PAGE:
Revelate Designs Jerry Can & Gas Tank
Not much to say about the Gas Tank and Jerry Can. They fit perfectly on the Surly Krampus, giving a perfect place for essentials I may need during the day and my repair kit. I’ve trusted these bags to keep my phone dry during heavy downpours and my phone continues to work, so they must be doing something right.
Revelate Designs Handlebar Harness
The Revelate Designs Handlebar Harness is just one of those simple pieces of gear that will make your life a lot easier during your first year of bikepacking, it sure did for me. It allows you to experiment with what you pack up front. It makes unloading and packing up a breeze, and keeps the load tidy, tight, and out of the way. I cut my cables a bit shorter to tuck them further out of the way, but that was just due to personal preference. There has been a bit of wear on the harness where it rubs against the headset, but nothing to impede its function yet.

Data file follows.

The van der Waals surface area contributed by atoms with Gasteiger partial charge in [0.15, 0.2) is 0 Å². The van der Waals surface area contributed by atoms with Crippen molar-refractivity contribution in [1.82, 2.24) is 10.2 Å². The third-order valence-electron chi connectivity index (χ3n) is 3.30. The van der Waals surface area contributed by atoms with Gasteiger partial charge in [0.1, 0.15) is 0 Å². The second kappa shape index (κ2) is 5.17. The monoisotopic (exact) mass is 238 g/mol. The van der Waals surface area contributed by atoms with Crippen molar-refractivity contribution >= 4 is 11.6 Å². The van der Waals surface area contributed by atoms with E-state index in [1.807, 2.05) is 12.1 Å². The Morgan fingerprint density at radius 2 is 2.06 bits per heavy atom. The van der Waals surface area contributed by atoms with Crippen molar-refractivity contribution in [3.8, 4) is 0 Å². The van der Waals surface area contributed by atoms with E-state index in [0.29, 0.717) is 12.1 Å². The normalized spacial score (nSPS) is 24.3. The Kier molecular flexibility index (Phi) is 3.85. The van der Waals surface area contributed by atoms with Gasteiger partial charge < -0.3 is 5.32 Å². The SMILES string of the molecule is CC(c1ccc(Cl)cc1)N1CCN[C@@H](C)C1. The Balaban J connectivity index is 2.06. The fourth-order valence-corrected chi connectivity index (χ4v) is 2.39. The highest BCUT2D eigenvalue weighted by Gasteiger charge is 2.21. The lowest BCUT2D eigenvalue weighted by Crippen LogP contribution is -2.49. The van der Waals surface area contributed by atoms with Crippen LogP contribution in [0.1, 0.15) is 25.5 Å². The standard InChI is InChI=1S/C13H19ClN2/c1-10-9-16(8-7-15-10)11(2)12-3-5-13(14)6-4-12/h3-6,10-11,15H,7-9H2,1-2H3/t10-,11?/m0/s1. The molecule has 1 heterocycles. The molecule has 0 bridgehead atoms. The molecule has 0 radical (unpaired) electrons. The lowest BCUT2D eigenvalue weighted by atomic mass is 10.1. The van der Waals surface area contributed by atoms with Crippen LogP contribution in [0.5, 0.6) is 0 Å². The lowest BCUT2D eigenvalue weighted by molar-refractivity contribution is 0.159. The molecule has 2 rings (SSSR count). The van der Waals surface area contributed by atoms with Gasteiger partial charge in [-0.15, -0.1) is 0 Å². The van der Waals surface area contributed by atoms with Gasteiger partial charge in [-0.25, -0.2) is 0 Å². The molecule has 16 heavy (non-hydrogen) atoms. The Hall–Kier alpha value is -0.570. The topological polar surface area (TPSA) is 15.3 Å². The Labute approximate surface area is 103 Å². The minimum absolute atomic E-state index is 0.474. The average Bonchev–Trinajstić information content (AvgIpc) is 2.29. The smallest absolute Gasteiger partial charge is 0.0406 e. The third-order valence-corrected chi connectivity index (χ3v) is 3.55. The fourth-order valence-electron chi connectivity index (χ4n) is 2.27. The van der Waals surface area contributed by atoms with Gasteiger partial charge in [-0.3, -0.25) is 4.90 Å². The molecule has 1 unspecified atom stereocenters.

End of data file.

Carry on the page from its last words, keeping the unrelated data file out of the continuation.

My DIY Framebag
Soon after reading BIKEPACKING.com’s article on how to make your own framebag, I was in my basement with my mother having a lesson on basic sewing techniques. It didn’t take long before I had some fabrics on the way, and within no time, I had an awesome custom DIY framebag sized perfectly for my Krampus. If you have the time, and want a perfectly fitting frame bag, do it. Made out of the same x-pac material that Revelate uses, I have no complaints yet.
My Sleeping Kit